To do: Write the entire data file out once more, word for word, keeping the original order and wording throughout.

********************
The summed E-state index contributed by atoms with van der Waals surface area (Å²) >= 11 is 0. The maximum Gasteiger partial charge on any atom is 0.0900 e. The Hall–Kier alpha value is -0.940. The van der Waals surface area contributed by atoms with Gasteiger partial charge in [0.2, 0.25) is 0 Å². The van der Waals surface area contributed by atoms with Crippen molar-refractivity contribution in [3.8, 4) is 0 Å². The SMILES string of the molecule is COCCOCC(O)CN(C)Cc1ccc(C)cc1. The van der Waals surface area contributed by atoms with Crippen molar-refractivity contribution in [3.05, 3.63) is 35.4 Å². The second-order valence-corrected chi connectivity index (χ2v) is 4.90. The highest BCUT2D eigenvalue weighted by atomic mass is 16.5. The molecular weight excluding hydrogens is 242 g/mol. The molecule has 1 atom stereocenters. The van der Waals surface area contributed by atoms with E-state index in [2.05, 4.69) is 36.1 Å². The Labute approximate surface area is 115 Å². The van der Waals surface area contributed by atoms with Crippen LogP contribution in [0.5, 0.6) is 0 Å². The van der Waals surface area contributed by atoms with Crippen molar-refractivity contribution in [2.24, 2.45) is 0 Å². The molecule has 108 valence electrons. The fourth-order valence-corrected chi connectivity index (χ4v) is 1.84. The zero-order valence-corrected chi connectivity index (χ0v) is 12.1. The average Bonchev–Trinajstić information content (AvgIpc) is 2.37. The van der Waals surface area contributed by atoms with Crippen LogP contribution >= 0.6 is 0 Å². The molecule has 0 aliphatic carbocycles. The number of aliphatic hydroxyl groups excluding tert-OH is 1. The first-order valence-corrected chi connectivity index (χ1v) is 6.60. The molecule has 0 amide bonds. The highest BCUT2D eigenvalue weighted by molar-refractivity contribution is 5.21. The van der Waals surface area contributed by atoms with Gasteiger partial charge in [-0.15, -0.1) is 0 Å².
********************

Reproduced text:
The summed E-state index contributed by atoms with van der Waals surface area (Å²) >= 11 is 0. The maximum Gasteiger partial charge on any atom is 0.0900 e. The Hall–Kier alpha value is -0.940. The van der Waals surface area contributed by atoms with Gasteiger partial charge in [0.2, 0.25) is 0 Å². The van der Waals surface area contributed by atoms with Crippen molar-refractivity contribution in [3.8, 4) is 0 Å². The SMILES string of the molecule is COCCOCC(O)CN(C)Cc1ccc(C)cc1. The van der Waals surface area contributed by atoms with Crippen molar-refractivity contribution in [3.05, 3.63) is 35.4 Å². The second-order valence-corrected chi connectivity index (χ2v) is 4.90. The highest BCUT2D eigenvalue weighted by atomic mass is 16.5. The molecular weight excluding hydrogens is 242 g/mol. The molecule has 1 atom stereocenters. The van der Waals surface area contributed by atoms with E-state index in [2.05, 4.69) is 36.1 Å². The Labute approximate surface area is 115 Å². The van der Waals surface area contributed by atoms with Crippen LogP contribution in [0.5, 0.6) is 0 Å². The van der Waals surface area contributed by atoms with Crippen molar-refractivity contribution in [2.24, 2.45) is 0 Å². The molecule has 108 valence electrons. The fourth-order valence-corrected chi connectivity index (χ4v) is 1.84. The zero-order valence-corrected chi connectivity index (χ0v) is 12.1. The average Bonchev–Trinajstić information content (AvgIpc) is 2.37. The van der Waals surface area contributed by atoms with Crippen LogP contribution >= 0.6 is 0 Å². The molecule has 0 aliphatic carbocycles. The number of aliphatic hydroxyl groups excluding tert-OH is 1. The first-order valence-corrected chi connectivity index (χ1v) is 6.60. The molecule has 0 amide bonds. The highest BCUT2D eigenvalue weighted by molar-refractivity contribution is 5.21. The van der Waals surface area contributed by atoms with Gasteiger partial charge in [-0.15, -0.1) is 0 Å².